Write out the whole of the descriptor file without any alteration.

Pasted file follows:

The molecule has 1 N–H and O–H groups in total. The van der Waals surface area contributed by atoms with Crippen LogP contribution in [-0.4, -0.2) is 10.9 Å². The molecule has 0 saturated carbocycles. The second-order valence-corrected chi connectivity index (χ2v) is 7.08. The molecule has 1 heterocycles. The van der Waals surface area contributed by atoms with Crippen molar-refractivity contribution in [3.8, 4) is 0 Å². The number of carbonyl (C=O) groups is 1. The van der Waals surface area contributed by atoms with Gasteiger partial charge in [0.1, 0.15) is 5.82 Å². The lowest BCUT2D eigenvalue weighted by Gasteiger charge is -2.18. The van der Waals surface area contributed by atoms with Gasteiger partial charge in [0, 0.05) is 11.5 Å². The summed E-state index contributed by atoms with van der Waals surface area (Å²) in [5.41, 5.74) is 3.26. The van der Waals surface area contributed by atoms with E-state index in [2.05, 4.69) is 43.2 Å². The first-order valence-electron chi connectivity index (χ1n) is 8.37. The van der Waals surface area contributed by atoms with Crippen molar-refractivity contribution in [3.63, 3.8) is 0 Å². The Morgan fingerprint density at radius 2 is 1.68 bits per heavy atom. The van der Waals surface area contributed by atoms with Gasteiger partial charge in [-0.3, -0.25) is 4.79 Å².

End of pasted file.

The molecule has 1 N–H and O–H groups in total. The van der Waals surface area contributed by atoms with Crippen LogP contribution in [-0.4, -0.2) is 10.9 Å². The molecule has 0 saturated carbocycles. The second-order valence-corrected chi connectivity index (χ2v) is 7.08. The molecule has 1 heterocycles. The van der Waals surface area contributed by atoms with Crippen molar-refractivity contribution in [3.8, 4) is 0 Å². The number of carbonyl (C=O) groups is 1. The van der Waals surface area contributed by atoms with Gasteiger partial charge in [0.1, 0.15) is 5.82 Å². The lowest BCUT2D eigenvalue weighted by Gasteiger charge is -2.18. The van der Waals surface area contributed by atoms with Gasteiger partial charge in [0, 0.05) is 11.5 Å². The summed E-state index contributed by atoms with van der Waals surface area (Å²) in [5.41, 5.74) is 3.26. The van der Waals surface area contributed by atoms with E-state index in [2.05, 4.69) is 43.2 Å². The first-order valence-electron chi connectivity index (χ1n) is 8.37. The van der Waals surface area contributed by atoms with Crippen molar-refractivity contribution in [3.63, 3.8) is 0 Å². The Morgan fingerprint density at radius 2 is 1.68 bits per heavy atom. The van der Waals surface area contributed by atoms with Gasteiger partial charge in [-0.3, -0.25) is 4.79 Å².